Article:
A person that is a member of one or more dominant or majority groups who through advocacy for and solidarity with the oppressed, takes actions to disrupt oppression in its varied forms. They cannot self-define as an 'ally,' but must be claimed as such by the group they strive to ally themselves to. This requires a deep understanding of one’s own privilege in relation to the particular groups they hope to be an ally to as well as acting in ways that amplify the voices of the oppressed group(s) over their own. Allyship must never become about the “good deeds” of the ally, but rather must remain about the empowerment of people who have been disempowered, dehumanized, and oppressed through violent, systemic forms of domination. Allyship is foremost a severance with ones relationship to systems of domination so that authentic relationships can be built with the oppressed.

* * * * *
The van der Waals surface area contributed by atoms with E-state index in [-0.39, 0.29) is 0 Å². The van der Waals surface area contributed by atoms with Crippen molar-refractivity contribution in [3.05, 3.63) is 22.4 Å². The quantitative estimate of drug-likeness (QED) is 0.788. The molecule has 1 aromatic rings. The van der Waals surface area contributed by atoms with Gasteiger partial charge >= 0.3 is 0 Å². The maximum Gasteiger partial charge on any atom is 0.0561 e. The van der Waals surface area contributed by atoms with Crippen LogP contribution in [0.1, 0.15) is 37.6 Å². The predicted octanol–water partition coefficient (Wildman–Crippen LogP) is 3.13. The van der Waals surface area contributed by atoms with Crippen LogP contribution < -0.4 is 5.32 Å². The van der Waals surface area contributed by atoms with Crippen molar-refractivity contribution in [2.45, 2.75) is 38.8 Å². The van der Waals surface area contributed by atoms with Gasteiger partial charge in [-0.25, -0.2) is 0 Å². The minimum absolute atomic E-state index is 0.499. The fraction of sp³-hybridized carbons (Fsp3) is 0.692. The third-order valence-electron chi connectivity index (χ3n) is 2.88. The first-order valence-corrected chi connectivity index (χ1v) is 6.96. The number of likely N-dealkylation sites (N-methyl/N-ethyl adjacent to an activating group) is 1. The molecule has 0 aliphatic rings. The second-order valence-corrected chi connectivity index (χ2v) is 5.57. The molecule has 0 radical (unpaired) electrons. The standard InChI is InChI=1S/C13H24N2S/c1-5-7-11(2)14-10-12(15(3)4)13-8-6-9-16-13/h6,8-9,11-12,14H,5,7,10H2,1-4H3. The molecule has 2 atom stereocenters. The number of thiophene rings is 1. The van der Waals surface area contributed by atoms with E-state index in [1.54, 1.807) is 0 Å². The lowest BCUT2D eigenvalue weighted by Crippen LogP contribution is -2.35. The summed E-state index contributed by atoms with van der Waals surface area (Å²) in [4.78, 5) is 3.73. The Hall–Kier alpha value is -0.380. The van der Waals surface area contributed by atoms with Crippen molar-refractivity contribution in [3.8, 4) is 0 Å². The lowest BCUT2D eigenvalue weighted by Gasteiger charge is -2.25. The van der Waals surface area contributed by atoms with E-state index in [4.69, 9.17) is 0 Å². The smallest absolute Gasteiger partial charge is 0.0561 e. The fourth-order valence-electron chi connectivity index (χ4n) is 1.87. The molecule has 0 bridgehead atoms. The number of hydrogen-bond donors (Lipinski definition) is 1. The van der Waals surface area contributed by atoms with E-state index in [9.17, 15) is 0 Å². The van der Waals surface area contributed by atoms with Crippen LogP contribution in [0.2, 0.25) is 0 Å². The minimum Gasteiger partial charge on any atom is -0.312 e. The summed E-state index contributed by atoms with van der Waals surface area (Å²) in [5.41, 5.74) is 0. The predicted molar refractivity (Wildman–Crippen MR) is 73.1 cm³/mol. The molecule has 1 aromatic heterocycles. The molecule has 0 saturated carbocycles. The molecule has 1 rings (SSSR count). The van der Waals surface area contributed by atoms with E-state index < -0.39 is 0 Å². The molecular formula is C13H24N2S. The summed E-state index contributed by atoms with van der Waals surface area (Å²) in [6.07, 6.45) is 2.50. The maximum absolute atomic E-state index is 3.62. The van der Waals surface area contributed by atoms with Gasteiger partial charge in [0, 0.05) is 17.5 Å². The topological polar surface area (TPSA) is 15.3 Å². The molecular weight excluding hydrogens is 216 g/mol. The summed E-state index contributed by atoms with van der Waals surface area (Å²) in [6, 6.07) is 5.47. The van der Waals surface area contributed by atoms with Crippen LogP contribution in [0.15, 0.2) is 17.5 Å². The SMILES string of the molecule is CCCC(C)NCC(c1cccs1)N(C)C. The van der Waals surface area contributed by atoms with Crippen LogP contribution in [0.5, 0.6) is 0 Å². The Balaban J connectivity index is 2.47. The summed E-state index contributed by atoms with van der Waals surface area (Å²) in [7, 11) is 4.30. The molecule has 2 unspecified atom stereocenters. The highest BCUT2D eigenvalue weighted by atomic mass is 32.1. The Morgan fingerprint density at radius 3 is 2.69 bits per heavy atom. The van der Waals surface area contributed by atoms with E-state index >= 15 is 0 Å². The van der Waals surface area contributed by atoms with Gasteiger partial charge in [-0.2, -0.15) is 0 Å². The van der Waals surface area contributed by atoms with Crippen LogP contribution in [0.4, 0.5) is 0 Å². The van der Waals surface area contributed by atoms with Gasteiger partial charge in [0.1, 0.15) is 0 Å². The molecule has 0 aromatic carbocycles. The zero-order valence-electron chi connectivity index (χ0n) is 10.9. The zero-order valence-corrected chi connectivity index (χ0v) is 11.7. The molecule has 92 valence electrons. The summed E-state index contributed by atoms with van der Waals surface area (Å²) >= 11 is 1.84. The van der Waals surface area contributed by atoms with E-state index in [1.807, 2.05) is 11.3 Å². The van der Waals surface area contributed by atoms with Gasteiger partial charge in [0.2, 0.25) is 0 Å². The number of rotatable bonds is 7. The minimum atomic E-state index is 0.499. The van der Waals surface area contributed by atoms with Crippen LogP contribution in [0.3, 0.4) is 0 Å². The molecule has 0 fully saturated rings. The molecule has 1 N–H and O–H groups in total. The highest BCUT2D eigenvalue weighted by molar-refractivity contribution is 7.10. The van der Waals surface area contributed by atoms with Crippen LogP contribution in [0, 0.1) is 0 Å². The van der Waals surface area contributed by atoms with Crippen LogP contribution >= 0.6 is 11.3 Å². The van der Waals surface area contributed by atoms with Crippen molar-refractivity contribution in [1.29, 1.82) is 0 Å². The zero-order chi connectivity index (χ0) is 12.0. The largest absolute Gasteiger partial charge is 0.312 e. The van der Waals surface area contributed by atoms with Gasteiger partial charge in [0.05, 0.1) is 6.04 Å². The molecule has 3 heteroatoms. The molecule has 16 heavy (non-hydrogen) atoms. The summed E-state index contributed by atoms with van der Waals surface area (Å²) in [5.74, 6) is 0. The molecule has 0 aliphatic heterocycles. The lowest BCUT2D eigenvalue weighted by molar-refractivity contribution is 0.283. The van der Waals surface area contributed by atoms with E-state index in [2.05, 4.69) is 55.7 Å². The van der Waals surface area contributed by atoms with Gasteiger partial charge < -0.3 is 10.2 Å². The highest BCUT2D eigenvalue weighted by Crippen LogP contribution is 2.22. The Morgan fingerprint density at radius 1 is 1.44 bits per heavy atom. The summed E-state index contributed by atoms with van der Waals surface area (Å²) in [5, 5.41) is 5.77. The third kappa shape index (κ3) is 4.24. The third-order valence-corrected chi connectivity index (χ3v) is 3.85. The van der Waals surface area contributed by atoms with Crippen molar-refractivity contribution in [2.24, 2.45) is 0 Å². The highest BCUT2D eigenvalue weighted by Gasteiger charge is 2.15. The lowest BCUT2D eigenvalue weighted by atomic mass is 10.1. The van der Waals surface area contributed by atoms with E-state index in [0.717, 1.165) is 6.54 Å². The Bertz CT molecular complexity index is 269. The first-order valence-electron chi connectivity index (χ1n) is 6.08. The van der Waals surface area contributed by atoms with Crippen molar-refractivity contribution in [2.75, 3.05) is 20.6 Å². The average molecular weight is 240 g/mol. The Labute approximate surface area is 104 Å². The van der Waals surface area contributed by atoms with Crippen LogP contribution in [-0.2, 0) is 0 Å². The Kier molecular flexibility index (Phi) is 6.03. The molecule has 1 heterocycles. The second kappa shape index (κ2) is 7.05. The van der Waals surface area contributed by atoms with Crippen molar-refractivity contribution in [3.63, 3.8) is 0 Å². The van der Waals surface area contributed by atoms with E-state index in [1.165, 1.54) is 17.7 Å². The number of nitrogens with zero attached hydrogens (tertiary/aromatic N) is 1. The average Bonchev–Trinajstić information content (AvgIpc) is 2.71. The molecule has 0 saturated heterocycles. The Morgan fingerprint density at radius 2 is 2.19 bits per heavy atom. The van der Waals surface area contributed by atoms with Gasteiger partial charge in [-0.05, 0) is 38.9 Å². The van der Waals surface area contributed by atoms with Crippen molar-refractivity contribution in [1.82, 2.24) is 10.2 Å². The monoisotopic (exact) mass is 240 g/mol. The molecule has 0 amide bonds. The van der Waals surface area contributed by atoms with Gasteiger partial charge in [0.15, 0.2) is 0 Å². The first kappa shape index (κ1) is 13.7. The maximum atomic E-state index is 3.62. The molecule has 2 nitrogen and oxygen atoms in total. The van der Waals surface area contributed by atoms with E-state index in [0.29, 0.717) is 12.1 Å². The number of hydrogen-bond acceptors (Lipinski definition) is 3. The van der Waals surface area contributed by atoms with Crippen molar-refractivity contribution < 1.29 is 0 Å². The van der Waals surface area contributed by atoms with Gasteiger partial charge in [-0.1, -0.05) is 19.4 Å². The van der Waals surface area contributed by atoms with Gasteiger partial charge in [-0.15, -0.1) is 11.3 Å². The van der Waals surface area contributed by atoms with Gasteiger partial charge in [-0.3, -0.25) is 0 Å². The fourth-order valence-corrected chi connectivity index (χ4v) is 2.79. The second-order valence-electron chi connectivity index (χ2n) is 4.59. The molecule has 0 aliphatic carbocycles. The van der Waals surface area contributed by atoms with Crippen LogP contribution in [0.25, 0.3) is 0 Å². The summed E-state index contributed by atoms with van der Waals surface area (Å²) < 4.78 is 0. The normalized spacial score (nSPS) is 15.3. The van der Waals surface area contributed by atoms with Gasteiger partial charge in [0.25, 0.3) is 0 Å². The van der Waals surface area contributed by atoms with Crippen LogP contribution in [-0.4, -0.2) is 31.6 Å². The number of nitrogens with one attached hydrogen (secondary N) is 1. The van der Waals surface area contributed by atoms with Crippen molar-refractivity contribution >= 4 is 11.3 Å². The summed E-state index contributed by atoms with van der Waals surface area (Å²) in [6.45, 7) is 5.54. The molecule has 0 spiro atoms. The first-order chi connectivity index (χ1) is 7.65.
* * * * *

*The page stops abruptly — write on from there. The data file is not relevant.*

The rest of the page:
Bishop, Anne. Beyond Token Change: Breaking the Cycle of Oppression in Institutions. Hignell Printing, 2005 As the title suggests, Bishop examines the cycles of oppression in large institutions, using as an example, efforts to challenge sexism and racism in a large university. Combining case studies and theory, Bishop provides a powerful analysis of how power is used to maintain oppression, and the ways in which structures and the people in them collude to do this. She lays out the stages of resistance to change that often occur within large institutions, and makes it clear that institutional change requires stamina and is often met with more failure than success. Bishop also provides very useful practices for individuals to prepare themselves to be effective change agents, and models for undertaking structural change.